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SPC manufacturing waiver adopted by the European Parliament

On April 17, 2019, the European Parliament adopted an SPC manufacturing waiver for export and stockpiling

Supplementary Protection Certificates (SPC) can extend the patent protection for medicaments by up to five years in the European Union. They had been introduced to compensate for the lengthy clinical development which must be completed prior to obtaining regulatory marketing approval.

The European Commission realized that this system could put EU-based manufacturers of generics and biosimilar at a disadvantage with non-EU based industry. Indeed, during the SPC period of protection in the EU, EU-based companies cannot currently manufacture for any purpose, including export outside the EU to countries where SPC protection has expired or does not exist, while manufacturers based in those non-EU countries can do so.

On April 17, 2019, the European Parliament adopted a so-called “SPC manufacturing waiver” for both veterinary and human medicinal products. This amendment of Regulation (EC) 469/2009 will authorize certain acts which, until now, required the consent of the SPC holder.

This “SPC manufacturing waiver” will allow the following:

  • Throughout the entire SPC lifetime, the manufacturing of the SPC-protected active principle ingredient (API) or medicinal product will be allowed for the purpose of export outside the EU. Any “related act” strictly necessary for manufacturing in EU and/or for their actual exports will be also allowed.
  • It will be possible to manufacture and stockpile the SPC-protected API or medicinal product for the last 6 months of the SPC period, allowing thereby day-1 launch on the EU market after the SPC expires. Any related act strictly necessary for the manufacturing and storing in EU will be also allowed, if carried out no earlier than 6 months before the expiry of the SPC.

Of note, the “SPC manufacturing waiver” does not allow the import of APIs or medicinal products into the EU for the purpose of packaging, reexporting or storing, which remain infringement acts of the SPC.

Furthermore safeguards have been included to control the activities of the generic (or biosimilar) companies:

  • they will have to notify both the competent national patent office and the SPC holder at least three months before they start manufacturing. The national patent office will promptly publish this notification.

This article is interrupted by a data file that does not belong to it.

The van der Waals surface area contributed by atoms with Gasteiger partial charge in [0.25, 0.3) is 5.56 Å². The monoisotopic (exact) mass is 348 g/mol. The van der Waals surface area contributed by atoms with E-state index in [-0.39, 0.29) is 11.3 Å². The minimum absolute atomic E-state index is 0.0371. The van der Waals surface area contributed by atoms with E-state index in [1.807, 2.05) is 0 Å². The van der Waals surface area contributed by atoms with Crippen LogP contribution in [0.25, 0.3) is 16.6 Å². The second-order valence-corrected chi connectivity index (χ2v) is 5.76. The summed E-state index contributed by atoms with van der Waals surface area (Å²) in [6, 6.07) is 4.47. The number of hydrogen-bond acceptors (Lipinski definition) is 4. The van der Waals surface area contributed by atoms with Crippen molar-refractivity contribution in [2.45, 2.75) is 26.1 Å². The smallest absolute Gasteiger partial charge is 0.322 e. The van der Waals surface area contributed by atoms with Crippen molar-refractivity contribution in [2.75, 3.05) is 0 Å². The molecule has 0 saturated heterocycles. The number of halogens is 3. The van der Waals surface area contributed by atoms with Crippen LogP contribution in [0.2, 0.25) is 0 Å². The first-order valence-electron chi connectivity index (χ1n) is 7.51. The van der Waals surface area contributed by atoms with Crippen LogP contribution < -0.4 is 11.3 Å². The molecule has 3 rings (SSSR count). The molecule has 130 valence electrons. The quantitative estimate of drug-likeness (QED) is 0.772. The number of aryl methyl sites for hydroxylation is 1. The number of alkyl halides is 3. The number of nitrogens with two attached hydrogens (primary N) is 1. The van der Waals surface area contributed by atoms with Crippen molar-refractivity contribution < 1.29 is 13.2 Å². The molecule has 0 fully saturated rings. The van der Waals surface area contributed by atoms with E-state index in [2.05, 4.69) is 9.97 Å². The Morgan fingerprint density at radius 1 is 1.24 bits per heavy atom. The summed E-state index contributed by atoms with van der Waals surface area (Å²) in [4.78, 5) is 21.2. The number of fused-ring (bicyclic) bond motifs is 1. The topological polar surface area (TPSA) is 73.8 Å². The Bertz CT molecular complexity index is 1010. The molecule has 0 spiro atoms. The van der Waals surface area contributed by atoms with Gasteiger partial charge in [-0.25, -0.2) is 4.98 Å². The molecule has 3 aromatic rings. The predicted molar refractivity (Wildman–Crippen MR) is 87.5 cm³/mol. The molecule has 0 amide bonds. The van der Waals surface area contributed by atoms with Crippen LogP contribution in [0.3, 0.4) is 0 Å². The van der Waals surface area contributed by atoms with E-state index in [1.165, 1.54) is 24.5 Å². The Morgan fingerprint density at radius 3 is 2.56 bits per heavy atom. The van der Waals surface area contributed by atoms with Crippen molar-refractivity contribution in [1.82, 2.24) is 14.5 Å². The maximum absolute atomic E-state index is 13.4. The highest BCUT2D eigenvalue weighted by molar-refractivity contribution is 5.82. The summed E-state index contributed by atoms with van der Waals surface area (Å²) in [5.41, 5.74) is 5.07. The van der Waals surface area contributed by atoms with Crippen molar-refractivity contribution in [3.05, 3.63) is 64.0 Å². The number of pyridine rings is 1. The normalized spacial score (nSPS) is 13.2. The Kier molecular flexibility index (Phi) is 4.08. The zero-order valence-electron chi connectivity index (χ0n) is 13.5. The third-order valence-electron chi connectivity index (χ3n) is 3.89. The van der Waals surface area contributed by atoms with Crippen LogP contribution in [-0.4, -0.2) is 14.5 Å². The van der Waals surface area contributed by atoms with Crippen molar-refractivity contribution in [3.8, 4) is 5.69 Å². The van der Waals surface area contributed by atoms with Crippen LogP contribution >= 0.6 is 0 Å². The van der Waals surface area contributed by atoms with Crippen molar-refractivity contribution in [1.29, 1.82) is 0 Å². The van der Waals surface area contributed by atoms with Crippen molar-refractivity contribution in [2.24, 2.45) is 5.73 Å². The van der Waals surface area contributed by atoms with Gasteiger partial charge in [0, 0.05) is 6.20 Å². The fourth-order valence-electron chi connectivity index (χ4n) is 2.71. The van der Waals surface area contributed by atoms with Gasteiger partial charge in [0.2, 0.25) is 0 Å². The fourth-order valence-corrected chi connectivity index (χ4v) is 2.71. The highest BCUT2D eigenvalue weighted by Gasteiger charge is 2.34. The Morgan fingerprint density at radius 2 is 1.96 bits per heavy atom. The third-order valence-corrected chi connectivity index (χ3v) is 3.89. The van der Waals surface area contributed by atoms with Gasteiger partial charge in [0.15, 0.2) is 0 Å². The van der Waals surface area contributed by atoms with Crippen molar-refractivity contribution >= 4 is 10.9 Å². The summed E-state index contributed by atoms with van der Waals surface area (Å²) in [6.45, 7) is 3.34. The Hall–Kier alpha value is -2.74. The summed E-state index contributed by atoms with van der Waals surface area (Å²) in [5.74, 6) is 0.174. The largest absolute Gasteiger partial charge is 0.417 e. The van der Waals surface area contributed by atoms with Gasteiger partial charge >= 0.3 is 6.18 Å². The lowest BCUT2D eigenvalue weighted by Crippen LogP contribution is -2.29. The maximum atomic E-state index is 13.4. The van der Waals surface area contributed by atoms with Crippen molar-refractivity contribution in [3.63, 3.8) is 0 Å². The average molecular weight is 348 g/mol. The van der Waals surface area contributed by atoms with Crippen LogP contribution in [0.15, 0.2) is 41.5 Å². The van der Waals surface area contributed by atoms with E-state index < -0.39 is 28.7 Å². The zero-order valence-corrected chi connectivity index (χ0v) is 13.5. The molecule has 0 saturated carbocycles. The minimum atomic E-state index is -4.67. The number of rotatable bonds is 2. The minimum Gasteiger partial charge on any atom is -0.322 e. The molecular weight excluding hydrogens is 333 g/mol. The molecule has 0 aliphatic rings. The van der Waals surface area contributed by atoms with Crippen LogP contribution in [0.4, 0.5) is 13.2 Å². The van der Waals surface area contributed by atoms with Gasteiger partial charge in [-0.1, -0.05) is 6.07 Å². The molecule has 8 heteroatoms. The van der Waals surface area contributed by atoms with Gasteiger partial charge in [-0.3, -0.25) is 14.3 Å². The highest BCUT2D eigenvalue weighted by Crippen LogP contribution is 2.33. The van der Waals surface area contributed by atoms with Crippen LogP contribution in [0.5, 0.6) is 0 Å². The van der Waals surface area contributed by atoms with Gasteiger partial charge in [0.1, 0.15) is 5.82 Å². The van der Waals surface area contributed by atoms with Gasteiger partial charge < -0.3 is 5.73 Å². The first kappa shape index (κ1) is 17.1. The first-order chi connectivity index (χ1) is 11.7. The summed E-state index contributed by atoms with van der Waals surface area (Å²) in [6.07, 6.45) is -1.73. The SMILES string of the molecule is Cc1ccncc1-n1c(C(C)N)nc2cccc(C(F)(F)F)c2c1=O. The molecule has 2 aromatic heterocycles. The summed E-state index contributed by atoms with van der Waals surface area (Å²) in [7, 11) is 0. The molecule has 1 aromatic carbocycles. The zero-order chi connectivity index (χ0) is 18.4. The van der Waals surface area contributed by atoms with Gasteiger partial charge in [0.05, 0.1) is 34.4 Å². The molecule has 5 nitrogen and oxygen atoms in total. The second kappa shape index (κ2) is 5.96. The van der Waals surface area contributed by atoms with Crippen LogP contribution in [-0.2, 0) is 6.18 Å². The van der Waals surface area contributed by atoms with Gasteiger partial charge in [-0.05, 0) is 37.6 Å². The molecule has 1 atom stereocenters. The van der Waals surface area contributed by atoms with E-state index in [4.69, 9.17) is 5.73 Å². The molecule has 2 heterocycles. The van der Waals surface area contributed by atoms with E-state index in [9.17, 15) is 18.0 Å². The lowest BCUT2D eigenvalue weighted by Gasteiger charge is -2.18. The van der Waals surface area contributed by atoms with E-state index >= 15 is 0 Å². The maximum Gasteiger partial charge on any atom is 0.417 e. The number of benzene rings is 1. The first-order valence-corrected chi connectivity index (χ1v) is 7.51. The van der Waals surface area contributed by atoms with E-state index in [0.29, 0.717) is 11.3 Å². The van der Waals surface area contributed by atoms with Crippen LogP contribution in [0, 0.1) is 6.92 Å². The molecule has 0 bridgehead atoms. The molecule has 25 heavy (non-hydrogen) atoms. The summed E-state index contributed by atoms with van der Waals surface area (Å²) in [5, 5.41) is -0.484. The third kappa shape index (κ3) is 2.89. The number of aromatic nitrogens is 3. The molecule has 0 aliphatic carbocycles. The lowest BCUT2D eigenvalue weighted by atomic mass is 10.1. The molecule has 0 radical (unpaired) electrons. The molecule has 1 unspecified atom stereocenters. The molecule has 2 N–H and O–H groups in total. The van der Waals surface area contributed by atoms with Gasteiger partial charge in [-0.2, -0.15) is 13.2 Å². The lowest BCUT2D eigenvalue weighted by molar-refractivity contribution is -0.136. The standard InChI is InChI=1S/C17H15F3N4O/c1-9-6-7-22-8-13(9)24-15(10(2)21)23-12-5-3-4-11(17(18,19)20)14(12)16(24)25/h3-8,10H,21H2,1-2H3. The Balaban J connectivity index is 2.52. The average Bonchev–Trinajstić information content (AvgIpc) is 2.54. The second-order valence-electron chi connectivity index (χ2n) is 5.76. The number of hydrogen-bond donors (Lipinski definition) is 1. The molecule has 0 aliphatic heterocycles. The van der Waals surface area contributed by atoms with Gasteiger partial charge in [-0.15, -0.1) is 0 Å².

• The notification should list, among others: an indication whether the intended manufacture is for the purpose of export, storing, or both export and storing ; the EU member state(s) where the product is to be manufactured and/or stored (or where any first “related act” is to be performed) ; and the reference number of the marketing authorization in the non-EU country of export.
  • The manufacturer has a labelling obligation for export products outside the EU, e.g. to affix a logo onto the outer packaging of the product. The purpose is to prevent rerouting towards the EU market.
  • The manufacturer is also required to inform all supply chain that the product is covered by the SPC waiver.

The Regulation still requires a formal adoption from EU ministers and will enter into force on the 20th day after its publication in the Official Journal of the EU, which is expected to occur in June or July 2019.

During a transitional period, the manufacturing waiver will apply depending on the filing date of the SPC and the date when the SPC takes effect:

    • The SPC manufacturing waiver will apply to all new SPCs filed on or after the day of entry into force of this new legislation.
    • Conversely, the manufacturing waiver will not apply to SPCs that have already taken effect when the legislation enters into force.
    • For SPCs that have been filed before, but take effect on or after, the manufacturing waiver will initially not apply but will become applicable three years after the entry into force of the legislation.

Needless to say, this legislative breakthrough got mixed reactions. While the generics companies may complain about the notification and labelling obligations, the innovative companies suspect that this restriction to the scope of the SPCs might pave the way to further limitations of their monopolies.

Elodie Verhaeghe Bect